The Girl Who Speaks Bear- Sophie Anderson

I’m a huge fan of Sophie Anderson’s writing, her debut The House With Chicken Legs is a soul-shifting experience that has cemented Sophie’s lyrical writing as one of my favourites.

So, earlier this year, when Sophie tease-revealed the inspirations, title and setting of The Girl Who Speaks Bear and we were not just returning to Slavic Mythology but exploring the legends of shape shifting especially into bears I was extremely happy.

The handstamped print I received as part of the preorder campaign- An absolute triumph by Stevie at Usborne

The shapeshifting or Otherkin myths are ones that have always inspired my imagination, and books that touch on this to differing degrees such as The Way Past Winter by Kiran Millwood Hargraves and The Sisters Of The Winter Wood by Rena Rossner are very special. So this book was incredibly exciting for me and it was actually painful seeing blogger after blogger rave about its wonderfulness and it being so far out of reach, and yet having devoured it, certainly it has surpassed all expectations.

This book is everything I wanted and more and the illustrations throughout by Kathrin Honesta add beautiful depth and character to the story.

Book cover for The Girl who speaks bear
Cover by Kathrin Honesta

Yanka is taller and stronger than anyone in her village even though she is only 12 years old. Whilst everyone knows she is a foundling adopted by her Mamochka only a bare handful know that she was found deep in the forest outside a bear cave. Although she lives a happy life outside the village with occasional visits from the storyteller Anatoly she feels like she doesn’t really belong.

When she wakes from a fall to a life changing shock she takes herself on a quest into the woods to find out who she is but in the process she begins a battle for all that matters.

“Yanka!” The bird calls again. “Yanka the Bear! Come back to the forest!”

The themes within the book of belonging being a state of mind is important and about family being made of those who open their hearts not necessarily being of the same family lines is a beautiful one. Not all children live or thrive with their birth families and not all grownups for one reason or another are accepted, fit in or feel like their relatives are their family, this book is so wonderful for how it gently explores how you can make your own family or herd and the whole concept of ‘family’ is mutable.

Another theme is exploring the emotion Yanka feels being trapped between worlds which is really powerful. There is much meaning that could be taken for children of dual heritage here and throughout there is a shift which without spoilers is a beautiful one for anyone but particular those children forging their identity in a similar, though less magical, way.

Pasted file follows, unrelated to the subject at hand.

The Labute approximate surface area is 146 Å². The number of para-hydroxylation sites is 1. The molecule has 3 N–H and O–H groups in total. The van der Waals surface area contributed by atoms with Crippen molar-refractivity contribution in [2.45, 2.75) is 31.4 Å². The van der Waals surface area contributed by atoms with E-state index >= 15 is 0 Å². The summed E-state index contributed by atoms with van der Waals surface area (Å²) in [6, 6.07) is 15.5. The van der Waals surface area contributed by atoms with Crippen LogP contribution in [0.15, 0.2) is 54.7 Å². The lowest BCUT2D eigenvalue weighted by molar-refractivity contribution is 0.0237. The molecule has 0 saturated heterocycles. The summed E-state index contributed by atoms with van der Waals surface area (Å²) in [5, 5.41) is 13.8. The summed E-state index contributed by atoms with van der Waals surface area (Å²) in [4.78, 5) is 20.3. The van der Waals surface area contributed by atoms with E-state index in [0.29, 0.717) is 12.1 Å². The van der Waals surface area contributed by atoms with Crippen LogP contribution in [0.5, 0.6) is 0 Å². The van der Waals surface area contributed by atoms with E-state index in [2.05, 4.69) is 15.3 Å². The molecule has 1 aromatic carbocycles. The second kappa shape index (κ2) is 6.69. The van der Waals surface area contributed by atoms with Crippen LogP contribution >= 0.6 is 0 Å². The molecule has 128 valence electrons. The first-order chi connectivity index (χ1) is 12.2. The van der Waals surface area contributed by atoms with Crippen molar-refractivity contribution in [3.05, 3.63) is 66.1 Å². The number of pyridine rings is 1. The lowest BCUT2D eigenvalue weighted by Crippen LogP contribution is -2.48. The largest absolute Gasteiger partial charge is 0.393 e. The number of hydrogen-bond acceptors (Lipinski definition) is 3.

Once upon a time there was girl named Anya, who felt like a goose among swans in her village. But when she wandered into the forest, Anya swelled with such happiness that she rose onto her toes and danced…

It’s hard to say too much more about this book without massive spoilers and there is a lot of joy in discovering those secrets for yourself BUT I will talk about how wonderful this book is in how it really brings a magic and celebration through the use of oral storytelling of folk tales.

I’ve been reading this aloud with my daughters, and this style of narrative interspersed with short thematically relevant folk tales has been more than a hit, it’s an experience. The bitesize folkish interjections both give relief and colour to the story narrative and their ancient rhythms and themes reach a timeless place within the reader, and speaks truths that even the youngest can understand.

Littlefae is 6 and was swept immediately into the world and wholeheartedly believes the stories it’s such a beautiful innocence and joyful thing to experience. Tinyfae is 3 and is equally enraptured in the tale and has been howling along with the wolves, reacting with gasps at shocking bits and giggling at the comic relief from Mousetrap.

This variation on the ‘Old Man telling Tales’ or nestled stories trope is well established and is not the first book I’ve read this summer using the technique BUT this is one of the most stirring and deeply inspiring uses of the structure I’ve seen and it really makes this book so incredibly powerful and magical.

When I was young I believed all of Anatoly’s tales, whether they were about wolf packs hunting over moonlit snow or fire dragons leaping from volcanoes. Because his stories came from the forest- like me…

Am I bowled over by this book? Absolutely, Anderson has surpassed all expectations which were set incredibly high by The House with Chicken Legs, this, is even more magical because it sings the songs that are wound into our very DNA, the oral storytelling tradition and mythology.

This is a wonderful book with such hope and strength and warmth that appeals across the ages and generations with its roots in a Slavic folklore heritage and it’s reach stretching into the future,- book about love, belonging and the stories that bind themselves into hearts so deeply that we make them real.

The Girl Who Speaks Bear- Sophie Anderson with illustrations by Kathrin Honesta is published by Usborne on 5th September in the UK and by Scholastic (With different illustrator) in March 2020 in the USA.

11 thoughts on “The Girl Who Speaks Bear- Sophie Anderson

  1. Haha – as if we posted our reviews almost simultaneously!
    I’m so glad you loved this too!
    Your review has made me realise that in all my ‘I loved it-ness’ in mine, I forgot to actually say what it’s about 🤦‍♀️ Haha! Oh well!

    Liked by 1 person

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